March 2016

Measure Twice, Cut Once

I forget the name of my 7th grade wood-shop teacher, but I remember his words: "measure twice, cut once". I’m guessing you’ve heard that too.

I’d like to propose an alternative: model twice, build once. Or better yet,

Model (at least) twice, build once (getting it right the first time and avoiding expensive change orders and retrofits and maybe even figuring out ways to reduce the total construction cost while saving energy at the same time).

That’s catchy, right?

Those who know me might see this as a self-serving statement. I’m an energy modeling person. The more modeling, the better (for me). Okay, guilty.

But this idea applies to many types of modeling: lighting modeling, daylight modeling, airflow modeling, acoustical modeling, 3D modeling for coordination and clash detection, and many more that I’m forgetting at the moment. We have some great tools available, and they are getting better and better every year.

But let’s get back to the (self-serving) topic of energy modeling…

How many times is enough? Here you go:

  1. Concept design. Before the first sketch on a cocktail napkin (because after that point it’s too late), perform a really quick energy modeling exercise to compare some alternatives for the basic building form and their impact on energy performance. Set an energy performance target. Very high bang-for-buck factor.
  2. Schematic design. Here’s where the really important modeling happens because important design decisions are happening. It’s now or never. Explore strategies to minimize HVAC loads.
  3. Design development. Lots of details to evaluate here. Which glass type? Does that newfangled chiller make sense? How about that insulation made out of recycled ductilators (ask the old farts…)?
  4. Construction documents. (Note that this is where we often start energy modeling; so sad). Project over budget? Some value engineering going on? Use energy modeling to show there are implications to eliminating roof insulation.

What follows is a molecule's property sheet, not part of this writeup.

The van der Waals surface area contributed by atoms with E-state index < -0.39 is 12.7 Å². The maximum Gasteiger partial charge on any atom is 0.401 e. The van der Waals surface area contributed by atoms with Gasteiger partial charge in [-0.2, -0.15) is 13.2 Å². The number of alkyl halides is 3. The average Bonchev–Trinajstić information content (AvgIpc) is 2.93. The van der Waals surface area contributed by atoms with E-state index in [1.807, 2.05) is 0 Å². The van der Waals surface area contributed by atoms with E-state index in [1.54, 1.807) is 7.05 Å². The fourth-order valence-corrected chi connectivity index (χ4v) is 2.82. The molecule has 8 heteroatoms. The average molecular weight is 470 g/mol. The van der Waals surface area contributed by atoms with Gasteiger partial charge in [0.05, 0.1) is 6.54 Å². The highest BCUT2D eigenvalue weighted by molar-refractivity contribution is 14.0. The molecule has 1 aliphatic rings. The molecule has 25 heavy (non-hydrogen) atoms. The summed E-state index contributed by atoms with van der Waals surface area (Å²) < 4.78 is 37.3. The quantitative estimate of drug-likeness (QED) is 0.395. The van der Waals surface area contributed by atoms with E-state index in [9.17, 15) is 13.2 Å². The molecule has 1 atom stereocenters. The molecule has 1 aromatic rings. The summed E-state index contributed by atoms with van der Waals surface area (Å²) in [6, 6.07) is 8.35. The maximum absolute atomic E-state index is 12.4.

5. Construction. Substitutions threatening to get you down? Use your model to show that gas lamps are not equal to high performance LEDs.
  6. Verification. The building has been occupied for a year. Compare the utility bills to the energy model results to see if actual performance meets expectations. (If not, don’t blame the model. Tear the building down and try again. Or perhaps investigate reasons for the discrepancy and find some savings opportunities).

Okay, maybe not every step is necessary for every project. But many, especially the early modeling steps, will make sense on any project.

At this point I hear you saying, “If this energy modeling stuff is so important, then why doesn’t ASHRAE have a standard for it? There’s a standard everything else.”

Well, it’s true we don’t have a standard today, but that oversight may soon be remedied. ASHRAE 209P Simulation Aided Design for Buildings Except Low-Rise Residential Buildings has been under development for several years and will soon be going out for public review. So keep on the lookout. This proposed standard sets requirements for the use of energy simulation in the design of new commercial buildings. As currently written, Standard 209 requires at least two modeling “cycles”, and one must occur before the end of schematic design.  

So there you go… model (at least) twice. ASHRAE says so.

-Erik Kolderup
ASHRAE Golden Gate President, 2015-2016

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